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Managing GORD

Updated: Oct 20, 2022

Often known as heartburn, GORD (which stands for gastro-oesophageal reflux disease) is a common condition that can affect people with differing severity.

When we eat, the food is passed down from our

mouths to our stomach through the oesophagus. In the stomach, an acid fluid helps to break down food for digestion. Usually, this cannot return back into the oesophagus because there is a sphincter, which acts like a door, on the top of the stomach. The sphincter usually only opens when food needs to enter the stomach. When this doesn't work properly, it is like the door being left open allowing the stomach contents back into the oesophagus. This stomach content still contains the acidic fluid which causes an uncomfortable burning (aka heart burn) feeling in the chest. This is know as reflux, and many people will experience some reflux over their lifetime. When this becomes excessive, starts interfering with a persons life, or leads to complications, it is termed GORD.

Aside from the reflux and heartburn sensations commonly associated with GORD, people may also experience excessive burping, stomach pain and pressure, reflux contents in the mouth and throat pain, particularly when swallowing. While GORD may be merely an inconvenience for some, for others it can have a debilitating impact on their lives.

People experiencing frequent episodes of reflux are at risk of developing Barrett's Oesophagus. This is a condition resulting from prolonged, severe GORD which causes the cells in the oesophagus to change in response to the continued attack by the acidic stomach contents. While this may seem harmless, it increases the risk of developing oesophageal cancer significantly.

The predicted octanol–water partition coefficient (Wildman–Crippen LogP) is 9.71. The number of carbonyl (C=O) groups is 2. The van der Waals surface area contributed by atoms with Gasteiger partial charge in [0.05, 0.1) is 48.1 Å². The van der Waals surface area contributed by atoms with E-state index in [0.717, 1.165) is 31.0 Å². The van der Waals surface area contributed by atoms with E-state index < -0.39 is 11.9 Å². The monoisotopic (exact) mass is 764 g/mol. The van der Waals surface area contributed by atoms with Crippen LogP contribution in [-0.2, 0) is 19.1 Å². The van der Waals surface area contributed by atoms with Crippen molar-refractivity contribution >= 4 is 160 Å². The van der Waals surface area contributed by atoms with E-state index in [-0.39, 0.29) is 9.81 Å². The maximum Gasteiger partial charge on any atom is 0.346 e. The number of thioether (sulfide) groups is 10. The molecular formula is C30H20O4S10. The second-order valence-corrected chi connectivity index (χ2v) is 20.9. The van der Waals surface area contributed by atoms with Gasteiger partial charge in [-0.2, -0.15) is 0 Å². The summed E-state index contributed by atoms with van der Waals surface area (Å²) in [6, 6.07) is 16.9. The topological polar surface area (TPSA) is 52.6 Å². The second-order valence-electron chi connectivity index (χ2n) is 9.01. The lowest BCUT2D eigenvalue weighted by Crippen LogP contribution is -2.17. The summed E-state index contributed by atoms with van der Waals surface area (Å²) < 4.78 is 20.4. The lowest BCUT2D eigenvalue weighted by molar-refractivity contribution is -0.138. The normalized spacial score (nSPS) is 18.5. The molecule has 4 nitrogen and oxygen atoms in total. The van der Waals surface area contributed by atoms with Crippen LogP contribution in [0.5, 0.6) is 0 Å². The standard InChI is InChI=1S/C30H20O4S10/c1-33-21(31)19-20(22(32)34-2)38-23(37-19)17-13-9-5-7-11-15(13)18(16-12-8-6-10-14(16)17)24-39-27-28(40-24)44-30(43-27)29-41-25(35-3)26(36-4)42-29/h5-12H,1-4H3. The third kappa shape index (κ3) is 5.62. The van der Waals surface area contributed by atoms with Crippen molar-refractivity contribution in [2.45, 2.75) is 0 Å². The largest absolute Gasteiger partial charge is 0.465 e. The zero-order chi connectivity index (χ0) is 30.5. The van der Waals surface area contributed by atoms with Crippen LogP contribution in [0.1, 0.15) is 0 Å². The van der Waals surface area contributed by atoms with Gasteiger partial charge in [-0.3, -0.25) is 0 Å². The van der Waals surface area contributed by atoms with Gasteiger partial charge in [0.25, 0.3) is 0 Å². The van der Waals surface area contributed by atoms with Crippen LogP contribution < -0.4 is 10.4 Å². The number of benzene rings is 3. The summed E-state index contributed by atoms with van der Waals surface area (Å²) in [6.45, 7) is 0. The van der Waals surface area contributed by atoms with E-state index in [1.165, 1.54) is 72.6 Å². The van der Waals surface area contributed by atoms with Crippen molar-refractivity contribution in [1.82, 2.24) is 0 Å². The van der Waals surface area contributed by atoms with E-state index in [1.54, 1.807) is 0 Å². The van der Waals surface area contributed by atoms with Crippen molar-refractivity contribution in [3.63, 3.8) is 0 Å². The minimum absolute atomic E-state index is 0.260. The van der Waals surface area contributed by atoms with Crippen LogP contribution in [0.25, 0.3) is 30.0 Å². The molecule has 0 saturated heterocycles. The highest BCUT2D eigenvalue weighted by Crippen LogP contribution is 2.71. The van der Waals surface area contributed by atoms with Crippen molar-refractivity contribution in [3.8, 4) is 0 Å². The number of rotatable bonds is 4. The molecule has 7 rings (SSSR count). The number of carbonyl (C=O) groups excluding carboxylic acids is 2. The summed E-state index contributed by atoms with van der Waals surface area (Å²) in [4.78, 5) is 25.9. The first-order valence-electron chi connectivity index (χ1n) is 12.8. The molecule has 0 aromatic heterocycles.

So, how can we manage GORD? Firstly, talk to your doctor if you think you might be suffering from GORD, as you may need medication. However, here are some other tips that you may find useful:

  • Eat smaller meals, so that there is less in your stomach, and less pressure on the oesophagus

  • Avoid overfilling the stomach by separating foods and drinks, keeping your fluid intake to outside 20 mins either side of meals

  • Limit intake of alcohol, fatty foods, and irritants like caffeine, chilli, onion or garlic. You may find that only some foods trigger an episode of reflux, so try to look for patterns between the types of foods you eat and when the reflux occurs. A food and symptom diary are useful for this

  • Smoking can aggravate the condition, so try to stop if you do smoke

  • Being over weight increases the pressure on the stomach, so losing weight if you are overweight can help to manage the condition

  • If you find you experience a lot of symptoms when lying in bed (especially overnight), elevate your head with extra pillows to keep the stomach contents down or wait 2-3 hours after eating before lying down

  • Eat a healthy diet, you can find more information here.

If you would like support identifying your individual trigger foods, please contact us!


If you would like to know more, please contact us at Habits for Health -

Have a delicious day!


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